The Tuskegee Airmen were Black servicemen of the U. S. Army Air Forces who trained at Tuskegee Army Air Field in Alabama during World War II. They constituted the first African-American flying unit in the U. S. military. In response to pressure from the National Association for the Advancement of Colored People (NAACP), the Black press, and others, the War Department in January 1941 formed the all-Black 99th Pursuit Squadron of the U. S. Army Air Corps (later the U. S. Army Air Forces), to be trained using single-engine planes at the segregated Tuskegee Army Air Field at Tuskegee, Ala.
The base opened on July 19, and the first class graduated the following March. Lieutenant Colonel Benjamin Oliver Davis, Jr., became the squadron’s commander. The Tuskegee Airmen received further training in French Morocco, before their first mission, on June 2, 1943, a strafing attack on Pantelleria Island, an Italian island in the Mediterranean Sea. Later that year the Army activated three more squadrons that, joined in 1944 by the 99th, constituted the 332nd Fighter Group. It fought in the European theatre and was noted as the Army Air Forces’ only escort group that did not lose a bomber to enemy planes.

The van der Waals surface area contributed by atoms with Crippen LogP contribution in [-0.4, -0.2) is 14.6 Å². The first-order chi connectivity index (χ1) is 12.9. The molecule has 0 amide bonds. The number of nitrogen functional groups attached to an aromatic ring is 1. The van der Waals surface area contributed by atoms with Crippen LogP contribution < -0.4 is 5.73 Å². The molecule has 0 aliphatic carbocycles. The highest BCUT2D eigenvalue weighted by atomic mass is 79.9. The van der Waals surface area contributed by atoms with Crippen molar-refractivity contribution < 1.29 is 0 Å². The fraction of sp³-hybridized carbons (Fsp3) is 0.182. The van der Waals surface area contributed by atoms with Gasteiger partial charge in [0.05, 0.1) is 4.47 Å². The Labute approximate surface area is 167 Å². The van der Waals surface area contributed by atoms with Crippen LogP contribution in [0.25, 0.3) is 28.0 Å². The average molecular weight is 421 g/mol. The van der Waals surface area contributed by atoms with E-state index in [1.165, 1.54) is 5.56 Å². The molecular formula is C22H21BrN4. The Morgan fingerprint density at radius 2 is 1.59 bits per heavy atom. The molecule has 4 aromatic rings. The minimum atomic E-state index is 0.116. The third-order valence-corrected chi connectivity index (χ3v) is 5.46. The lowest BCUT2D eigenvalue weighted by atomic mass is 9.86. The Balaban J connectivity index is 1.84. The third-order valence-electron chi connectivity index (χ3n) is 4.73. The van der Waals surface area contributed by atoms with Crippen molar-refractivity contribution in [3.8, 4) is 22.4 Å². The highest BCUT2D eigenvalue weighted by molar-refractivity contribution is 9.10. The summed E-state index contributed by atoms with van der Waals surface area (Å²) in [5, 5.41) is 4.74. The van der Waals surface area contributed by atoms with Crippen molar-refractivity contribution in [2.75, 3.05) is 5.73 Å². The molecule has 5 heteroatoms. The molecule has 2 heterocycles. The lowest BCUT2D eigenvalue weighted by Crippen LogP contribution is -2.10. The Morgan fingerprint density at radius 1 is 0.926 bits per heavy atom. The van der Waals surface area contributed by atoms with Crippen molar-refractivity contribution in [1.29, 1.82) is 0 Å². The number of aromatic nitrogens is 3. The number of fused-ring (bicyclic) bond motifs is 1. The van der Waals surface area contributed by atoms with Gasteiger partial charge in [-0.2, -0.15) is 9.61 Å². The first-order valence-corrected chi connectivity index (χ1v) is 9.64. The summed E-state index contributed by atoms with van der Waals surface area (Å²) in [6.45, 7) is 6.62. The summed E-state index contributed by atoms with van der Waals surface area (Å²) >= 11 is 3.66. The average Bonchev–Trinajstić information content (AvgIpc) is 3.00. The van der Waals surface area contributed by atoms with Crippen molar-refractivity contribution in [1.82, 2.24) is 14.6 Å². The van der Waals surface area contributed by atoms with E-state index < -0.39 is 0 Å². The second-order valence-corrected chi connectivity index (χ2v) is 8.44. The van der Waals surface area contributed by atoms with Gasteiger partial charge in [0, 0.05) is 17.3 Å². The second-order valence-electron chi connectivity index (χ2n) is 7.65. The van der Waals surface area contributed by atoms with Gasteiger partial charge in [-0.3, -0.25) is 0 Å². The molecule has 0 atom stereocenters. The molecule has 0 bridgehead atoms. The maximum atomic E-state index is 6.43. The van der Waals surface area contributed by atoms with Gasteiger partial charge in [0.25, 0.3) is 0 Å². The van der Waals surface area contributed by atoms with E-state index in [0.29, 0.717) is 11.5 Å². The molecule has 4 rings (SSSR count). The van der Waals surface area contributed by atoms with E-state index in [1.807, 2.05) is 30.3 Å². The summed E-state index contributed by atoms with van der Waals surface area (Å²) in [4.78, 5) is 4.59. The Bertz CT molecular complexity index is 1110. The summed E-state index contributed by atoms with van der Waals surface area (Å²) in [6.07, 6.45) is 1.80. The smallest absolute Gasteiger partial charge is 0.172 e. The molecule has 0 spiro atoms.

The Tuskegee airfield program expanded to train pilots and crew to operate two-engine B-25 medium bombers. These men became part of the second Black flying group, the 477th Bombardment Group. Shortages of crew-members, technicians, and equipment troubled the 477th, and before it could be deployed overseas, World War II ended. Altogether 992 pilots graduated from the Tuskegee airfield courses; they flew 1,578 missions and 15,533 sorties, destroyed 261 enemy aircraft, and won over 850 medals. The American army’s 100th pursuit squadron a group of Black aviators fought valiantly over Britain and other European countries.
Tuskegee Institutes Daniel “Chappie” James Memorial Hall houses the Black Wings aviation exhibit, which focuses on the Tuskegee Airmen, who trained near Tuskegee during World War II.
The Encyclopedia Britannica, Fifteenth Edition.